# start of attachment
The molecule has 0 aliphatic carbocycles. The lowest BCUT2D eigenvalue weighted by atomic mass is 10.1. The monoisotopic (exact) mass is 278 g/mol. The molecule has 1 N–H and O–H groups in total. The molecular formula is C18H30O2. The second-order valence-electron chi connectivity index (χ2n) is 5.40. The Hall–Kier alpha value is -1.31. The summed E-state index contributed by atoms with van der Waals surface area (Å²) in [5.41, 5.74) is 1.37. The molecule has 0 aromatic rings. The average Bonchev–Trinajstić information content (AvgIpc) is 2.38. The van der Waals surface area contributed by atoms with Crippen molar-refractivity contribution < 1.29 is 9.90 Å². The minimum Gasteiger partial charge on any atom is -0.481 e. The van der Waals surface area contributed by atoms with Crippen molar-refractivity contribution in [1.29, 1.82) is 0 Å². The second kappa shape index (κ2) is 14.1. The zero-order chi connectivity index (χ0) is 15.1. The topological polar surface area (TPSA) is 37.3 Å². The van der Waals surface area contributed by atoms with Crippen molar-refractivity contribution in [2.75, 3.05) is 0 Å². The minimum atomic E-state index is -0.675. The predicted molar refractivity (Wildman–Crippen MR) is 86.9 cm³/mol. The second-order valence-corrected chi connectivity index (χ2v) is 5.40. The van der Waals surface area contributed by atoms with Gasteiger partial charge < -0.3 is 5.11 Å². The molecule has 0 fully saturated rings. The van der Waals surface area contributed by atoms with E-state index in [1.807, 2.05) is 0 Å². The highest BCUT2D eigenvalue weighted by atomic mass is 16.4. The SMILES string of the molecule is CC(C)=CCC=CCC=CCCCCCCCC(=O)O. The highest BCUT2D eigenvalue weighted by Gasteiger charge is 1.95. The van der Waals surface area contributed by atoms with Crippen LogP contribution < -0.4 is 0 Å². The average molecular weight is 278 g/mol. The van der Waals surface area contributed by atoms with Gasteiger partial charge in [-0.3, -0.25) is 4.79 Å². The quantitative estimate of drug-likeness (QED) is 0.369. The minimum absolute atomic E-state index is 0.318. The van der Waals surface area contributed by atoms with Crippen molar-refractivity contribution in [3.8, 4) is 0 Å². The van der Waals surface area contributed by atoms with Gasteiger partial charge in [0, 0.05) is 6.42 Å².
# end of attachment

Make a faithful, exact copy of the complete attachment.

The molecule has 0 aliphatic carbocycles. The lowest BCUT2D eigenvalue weighted by atomic mass is 10.1. The monoisotopic (exact) mass is 278 g/mol. The molecule has 1 N–H and O–H groups in total. The molecular formula is C18H30O2. The second-order valence-electron chi connectivity index (χ2n) is 5.40. The Hall–Kier alpha value is -1.31. The summed E-state index contributed by atoms with van der Waals surface area (Å²) in [5.41, 5.74) is 1.37. The molecule has 0 aromatic rings. The average Bonchev–Trinajstić information content (AvgIpc) is 2.38. The van der Waals surface area contributed by atoms with Crippen molar-refractivity contribution < 1.29 is 9.90 Å². The minimum Gasteiger partial charge on any atom is -0.481 e. The van der Waals surface area contributed by atoms with Crippen molar-refractivity contribution in [1.29, 1.82) is 0 Å². The second kappa shape index (κ2) is 14.1. The zero-order chi connectivity index (χ0) is 15.1. The topological polar surface area (TPSA) is 37.3 Å². The van der Waals surface area contributed by atoms with Crippen molar-refractivity contribution in [2.75, 3.05) is 0 Å². The minimum atomic E-state index is -0.675. The predicted molar refractivity (Wildman–Crippen MR) is 86.9 cm³/mol. The second-order valence-corrected chi connectivity index (χ2v) is 5.40. The van der Waals surface area contributed by atoms with Gasteiger partial charge < -0.3 is 5.11 Å². The molecule has 0 fully saturated rings. The van der Waals surface area contributed by atoms with E-state index in [1.807, 2.05) is 0 Å². The highest BCUT2D eigenvalue weighted by atomic mass is 16.4. The SMILES string of the molecule is CC(C)=CCC=CCC=CCCCCCCCC(=O)O. The highest BCUT2D eigenvalue weighted by Gasteiger charge is 1.95. The van der Waals surface area contributed by atoms with Crippen LogP contribution < -0.4 is 0 Å². The average molecular weight is 278 g/mol. The van der Waals surface area contributed by atoms with Gasteiger partial charge in [-0.3, -0.25) is 4.79 Å². The quantitative estimate of drug-likeness (QED) is 0.369. The minimum absolute atomic E-state index is 0.318. The van der Waals surface area contributed by atoms with Crippen molar-refractivity contribution in [3.8, 4) is 0 Å². The van der Waals surface area contributed by atoms with Gasteiger partial charge in [0, 0.05) is 6.42 Å².